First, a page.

There simply aren’t enough GPs in the UK.
While perhaps not the most glamourous branch of medicine, there is extensive and compelling evidence that general practice is the lynchpin of medical care in this country.
Some 300 million consultations take place in primary care each year in England alone – 90% of all NHS contacts occur and 98% of all prescriptions are issued outside hospital. There has been a massive expansion in the number of hospital consultants during the last decade, but this has not been matched in primary care.
Such modest increases as there have been are offset by decreased rates of engagement among a younger generation who value part-time working and the opportunity for career breaks. One recent study suggests a need to train between one and a half and two new GPs for every retiring senior GP.
In addition, while there has clearly been a trend towards delivery of primary care by non-medical clinicians, there has actually been a surprising decrease in the number of trained practice nurses working in general practice. Has all of this work really been mopped up by healthcare assistants? This is an area desperately needing further research.
The Centre for Workforce Intelligence recently recommended a further 17% increase in the number of GP speciality trainees just to balance the anticipated retirement bulge over the next five years – something that will be certainly accelerated by the double whammy of revalidation and changes to the NHS Pension Scheme.
Where are all of these young doctors to come from? The harsh truth is that few newly qualified young doctors view general practice as an attractive job.
Only about 20% describe it as their first-choice career, a finding reproduced in most developed countries across the world. Deaneries outside London and the home counties consistently struggle to recruit competent trainees – particularly in areas of high socioeconomic deprivation and geographical isolation.
Bleak career prospects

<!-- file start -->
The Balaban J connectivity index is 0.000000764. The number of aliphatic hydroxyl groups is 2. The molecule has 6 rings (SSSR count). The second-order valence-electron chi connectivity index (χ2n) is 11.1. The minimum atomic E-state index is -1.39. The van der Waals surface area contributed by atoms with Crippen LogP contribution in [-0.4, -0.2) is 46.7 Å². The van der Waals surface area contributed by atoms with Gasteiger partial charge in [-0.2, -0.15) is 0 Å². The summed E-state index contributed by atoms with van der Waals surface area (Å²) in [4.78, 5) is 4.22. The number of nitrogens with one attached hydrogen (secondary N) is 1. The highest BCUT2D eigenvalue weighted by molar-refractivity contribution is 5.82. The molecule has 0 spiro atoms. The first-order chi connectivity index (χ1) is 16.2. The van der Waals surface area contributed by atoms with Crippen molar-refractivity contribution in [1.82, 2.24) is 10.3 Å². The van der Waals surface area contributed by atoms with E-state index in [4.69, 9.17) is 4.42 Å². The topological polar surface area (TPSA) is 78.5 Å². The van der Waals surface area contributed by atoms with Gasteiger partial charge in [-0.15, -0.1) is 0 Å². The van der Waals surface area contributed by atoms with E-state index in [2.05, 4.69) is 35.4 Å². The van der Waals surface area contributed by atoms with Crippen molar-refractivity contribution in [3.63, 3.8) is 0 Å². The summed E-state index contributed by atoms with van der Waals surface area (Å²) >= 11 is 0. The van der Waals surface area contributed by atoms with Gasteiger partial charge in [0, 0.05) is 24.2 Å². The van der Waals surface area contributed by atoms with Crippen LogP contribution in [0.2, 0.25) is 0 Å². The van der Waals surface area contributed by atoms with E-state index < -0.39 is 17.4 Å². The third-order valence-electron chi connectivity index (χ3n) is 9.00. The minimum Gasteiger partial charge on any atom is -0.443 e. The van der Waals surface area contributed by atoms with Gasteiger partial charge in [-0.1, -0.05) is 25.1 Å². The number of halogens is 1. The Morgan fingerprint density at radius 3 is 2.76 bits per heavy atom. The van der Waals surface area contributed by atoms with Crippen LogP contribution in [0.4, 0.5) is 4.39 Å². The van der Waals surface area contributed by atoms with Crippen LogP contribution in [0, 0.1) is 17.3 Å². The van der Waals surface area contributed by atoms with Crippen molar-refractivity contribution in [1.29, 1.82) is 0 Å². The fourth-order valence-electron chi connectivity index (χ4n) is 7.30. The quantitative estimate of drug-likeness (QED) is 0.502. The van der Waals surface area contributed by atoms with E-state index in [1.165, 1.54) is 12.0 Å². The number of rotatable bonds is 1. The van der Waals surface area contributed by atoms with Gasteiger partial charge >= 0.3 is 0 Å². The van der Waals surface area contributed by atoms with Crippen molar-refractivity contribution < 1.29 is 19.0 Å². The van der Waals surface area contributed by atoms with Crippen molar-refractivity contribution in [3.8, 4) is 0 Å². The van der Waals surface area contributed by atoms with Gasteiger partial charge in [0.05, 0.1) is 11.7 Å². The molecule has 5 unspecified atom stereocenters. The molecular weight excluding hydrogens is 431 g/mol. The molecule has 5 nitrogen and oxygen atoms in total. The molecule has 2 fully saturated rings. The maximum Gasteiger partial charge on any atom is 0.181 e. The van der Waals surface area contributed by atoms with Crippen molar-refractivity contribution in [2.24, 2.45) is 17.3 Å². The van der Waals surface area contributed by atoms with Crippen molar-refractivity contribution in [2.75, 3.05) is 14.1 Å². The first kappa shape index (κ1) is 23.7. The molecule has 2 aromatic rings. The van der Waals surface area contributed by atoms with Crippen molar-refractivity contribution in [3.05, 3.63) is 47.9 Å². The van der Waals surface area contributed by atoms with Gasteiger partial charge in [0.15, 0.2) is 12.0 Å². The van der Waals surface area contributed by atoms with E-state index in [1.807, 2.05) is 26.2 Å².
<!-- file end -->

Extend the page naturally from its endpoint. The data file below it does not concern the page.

Why should this be? Are medical schools selecting the ‘wrong’ sort of student? Is the undergraduate experience of primary care inadequate or of low quality? Why is it that fewer than half of foundation rotations include general practice? Or is it instead simply an accurate reflection of general practice as an unfulfilling, undervalued and poorly remunerated career?
After a massive increase over the last decade, UK medical school output has increased from 4,000 to just over 6,000 graduates per annum. But the demands of European working-time compliance, and a model of hospital service delivery that still depends on trainees rather than fully trained specialists, has mopped up virtually all of this expansion.
Somewhat cynically, acute trusts require huge numbers of young doctors simply to maintain service delivery. In the surgical specialities particularly, the career prospects of trainees are appalling. Many now face unemployment or re-training after seven or more years of hard work and study.
What is to be done? The bottom line is that a hospital acute medical service run exclusively by partially trained young doctors has surely had its day. We need a model of secondary health care that relies on far fewer junior hospital trainees.
If your father had a myocardial infarction this evening, wouldn’t you want him to be immediately assessed and treated by a fully trained cardiologist?
The UK Departments of Health hope for a situation where 50% of all medical school graduates are trained as GPs, with far fewer going into hospital training programmes. To achieve this. however, they need to take on the might of large and powerful lobbies including large foundation trusts, the royal colleges and ambitious young doctors themselves – who see a career as a well-paid consultant as their birthright.
Professor Bill Irish is chair of the GP National Recruitment Office, director of GP education, at Severn Deanery and a GP in Radstock, Somerset